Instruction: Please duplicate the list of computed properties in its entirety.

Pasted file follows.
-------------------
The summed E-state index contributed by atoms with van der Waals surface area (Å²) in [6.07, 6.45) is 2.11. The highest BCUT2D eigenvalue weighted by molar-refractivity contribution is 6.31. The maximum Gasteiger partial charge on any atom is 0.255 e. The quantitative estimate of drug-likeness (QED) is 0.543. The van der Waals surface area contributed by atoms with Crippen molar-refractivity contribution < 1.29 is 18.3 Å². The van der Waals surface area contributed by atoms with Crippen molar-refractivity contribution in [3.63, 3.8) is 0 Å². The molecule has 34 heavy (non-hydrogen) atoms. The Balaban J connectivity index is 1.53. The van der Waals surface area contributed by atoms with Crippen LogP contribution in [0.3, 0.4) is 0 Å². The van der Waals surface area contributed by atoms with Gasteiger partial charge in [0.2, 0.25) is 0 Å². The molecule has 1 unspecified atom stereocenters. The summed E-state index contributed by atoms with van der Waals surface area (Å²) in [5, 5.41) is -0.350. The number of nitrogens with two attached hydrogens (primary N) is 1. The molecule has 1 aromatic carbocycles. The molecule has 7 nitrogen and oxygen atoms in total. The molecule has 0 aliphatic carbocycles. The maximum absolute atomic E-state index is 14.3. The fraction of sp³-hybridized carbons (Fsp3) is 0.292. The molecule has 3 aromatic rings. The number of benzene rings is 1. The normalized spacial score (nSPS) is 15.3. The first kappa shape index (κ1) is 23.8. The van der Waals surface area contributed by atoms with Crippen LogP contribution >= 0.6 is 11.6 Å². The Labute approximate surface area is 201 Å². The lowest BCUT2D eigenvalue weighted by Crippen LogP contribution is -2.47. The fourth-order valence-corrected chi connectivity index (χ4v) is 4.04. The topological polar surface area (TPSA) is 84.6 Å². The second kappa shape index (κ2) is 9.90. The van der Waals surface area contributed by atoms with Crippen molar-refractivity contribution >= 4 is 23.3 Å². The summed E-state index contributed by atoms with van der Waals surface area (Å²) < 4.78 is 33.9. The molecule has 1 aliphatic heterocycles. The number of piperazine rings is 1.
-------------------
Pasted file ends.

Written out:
The summed E-state index contributed by atoms with van der Waals surface area (Å²) in [6.07, 6.45) is 2.11. The highest BCUT2D eigenvalue weighted by molar-refractivity contribution is 6.31. The maximum Gasteiger partial charge on any atom is 0.255 e. The quantitative estimate of drug-likeness (QED) is 0.543. The van der Waals surface area contributed by atoms with Crippen molar-refractivity contribution < 1.29 is 18.3 Å². The van der Waals surface area contributed by atoms with Crippen molar-refractivity contribution in [3.63, 3.8) is 0 Å². The molecule has 34 heavy (non-hydrogen) atoms. The Balaban J connectivity index is 1.53. The van der Waals surface area contributed by atoms with Crippen LogP contribution in [0.3, 0.4) is 0 Å². The van der Waals surface area contributed by atoms with Gasteiger partial charge in [0.2, 0.25) is 0 Å². The molecule has 1 unspecified atom stereocenters. The summed E-state index contributed by atoms with van der Waals surface area (Å²) in [5, 5.41) is -0.350. The number of nitrogens with two attached hydrogens (primary N) is 1. The molecule has 1 aromatic carbocycles. The molecule has 7 nitrogen and oxygen atoms in total. The molecule has 0 aliphatic carbocycles. The maximum absolute atomic E-state index is 14.3. The fraction of sp³-hybridized carbons (Fsp3) is 0.292. The molecule has 3 aromatic rings. The number of benzene rings is 1. The normalized spacial score (nSPS) is 15.3. The first kappa shape index (κ1) is 23.8. The van der Waals surface area contributed by atoms with Crippen LogP contribution >= 0.6 is 11.6 Å². The Labute approximate surface area is 201 Å². The lowest BCUT2D eigenvalue weighted by Crippen LogP contribution is -2.47. The fourth-order valence-corrected chi connectivity index (χ4v) is 4.04. The topological polar surface area (TPSA) is 84.6 Å². The second kappa shape index (κ2) is 9.90. The van der Waals surface area contributed by atoms with Crippen molar-refractivity contribution >= 4 is 23.3 Å². The summed E-state index contributed by atoms with van der Waals surface area (Å²) < 4.78 is 33.9. The molecule has 1 aliphatic heterocycles. The number of piperazine rings is 1.